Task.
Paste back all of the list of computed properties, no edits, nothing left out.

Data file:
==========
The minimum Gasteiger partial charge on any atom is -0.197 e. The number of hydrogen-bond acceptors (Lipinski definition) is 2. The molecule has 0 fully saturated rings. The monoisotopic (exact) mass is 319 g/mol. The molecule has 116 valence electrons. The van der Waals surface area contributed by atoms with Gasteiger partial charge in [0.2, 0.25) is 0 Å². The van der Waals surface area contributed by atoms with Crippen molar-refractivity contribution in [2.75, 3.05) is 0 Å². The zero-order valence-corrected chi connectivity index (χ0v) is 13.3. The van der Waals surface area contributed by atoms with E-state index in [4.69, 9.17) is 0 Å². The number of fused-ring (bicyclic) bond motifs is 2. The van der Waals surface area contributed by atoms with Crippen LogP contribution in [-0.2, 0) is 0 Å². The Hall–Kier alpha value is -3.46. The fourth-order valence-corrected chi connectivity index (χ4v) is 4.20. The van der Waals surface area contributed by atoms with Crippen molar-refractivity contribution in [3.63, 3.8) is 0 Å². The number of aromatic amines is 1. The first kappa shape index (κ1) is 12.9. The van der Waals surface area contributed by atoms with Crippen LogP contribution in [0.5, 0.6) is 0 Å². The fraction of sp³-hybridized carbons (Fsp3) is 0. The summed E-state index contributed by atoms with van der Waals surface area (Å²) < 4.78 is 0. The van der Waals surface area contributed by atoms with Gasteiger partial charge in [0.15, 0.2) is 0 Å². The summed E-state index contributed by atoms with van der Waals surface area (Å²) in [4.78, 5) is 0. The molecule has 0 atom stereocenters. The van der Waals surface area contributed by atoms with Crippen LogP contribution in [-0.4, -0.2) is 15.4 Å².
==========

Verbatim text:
The minimum Gasteiger partial charge on any atom is -0.197 e. The number of hydrogen-bond acceptors (Lipinski definition) is 2. The molecule has 0 fully saturated rings. The monoisotopic (exact) mass is 319 g/mol. The molecule has 116 valence electrons. The van der Waals surface area contributed by atoms with Gasteiger partial charge in [0.2, 0.25) is 0 Å². The van der Waals surface area contributed by atoms with Crippen molar-refractivity contribution in [2.75, 3.05) is 0 Å². The zero-order valence-corrected chi connectivity index (χ0v) is 13.3. The van der Waals surface area contributed by atoms with E-state index in [4.69, 9.17) is 0 Å². The number of fused-ring (bicyclic) bond motifs is 2. The van der Waals surface area contributed by atoms with Crippen LogP contribution in [-0.2, 0) is 0 Å². The Hall–Kier alpha value is -3.46. The fourth-order valence-corrected chi connectivity index (χ4v) is 4.20. The van der Waals surface area contributed by atoms with Crippen molar-refractivity contribution in [3.63, 3.8) is 0 Å². The number of aromatic amines is 1. The first kappa shape index (κ1) is 12.9. The van der Waals surface area contributed by atoms with Crippen LogP contribution in [0.5, 0.6) is 0 Å². The fraction of sp³-hybridized carbons (Fsp3) is 0. The summed E-state index contributed by atoms with van der Waals surface area (Å²) < 4.78 is 0. The van der Waals surface area contributed by atoms with Gasteiger partial charge in [0.15, 0.2) is 0 Å². The summed E-state index contributed by atoms with van der Waals surface area (Å²) in [4.78, 5) is 0. The molecule has 0 atom stereocenters. The van der Waals surface area contributed by atoms with Crippen LogP contribution in [-0.4, -0.2) is 15.4 Å².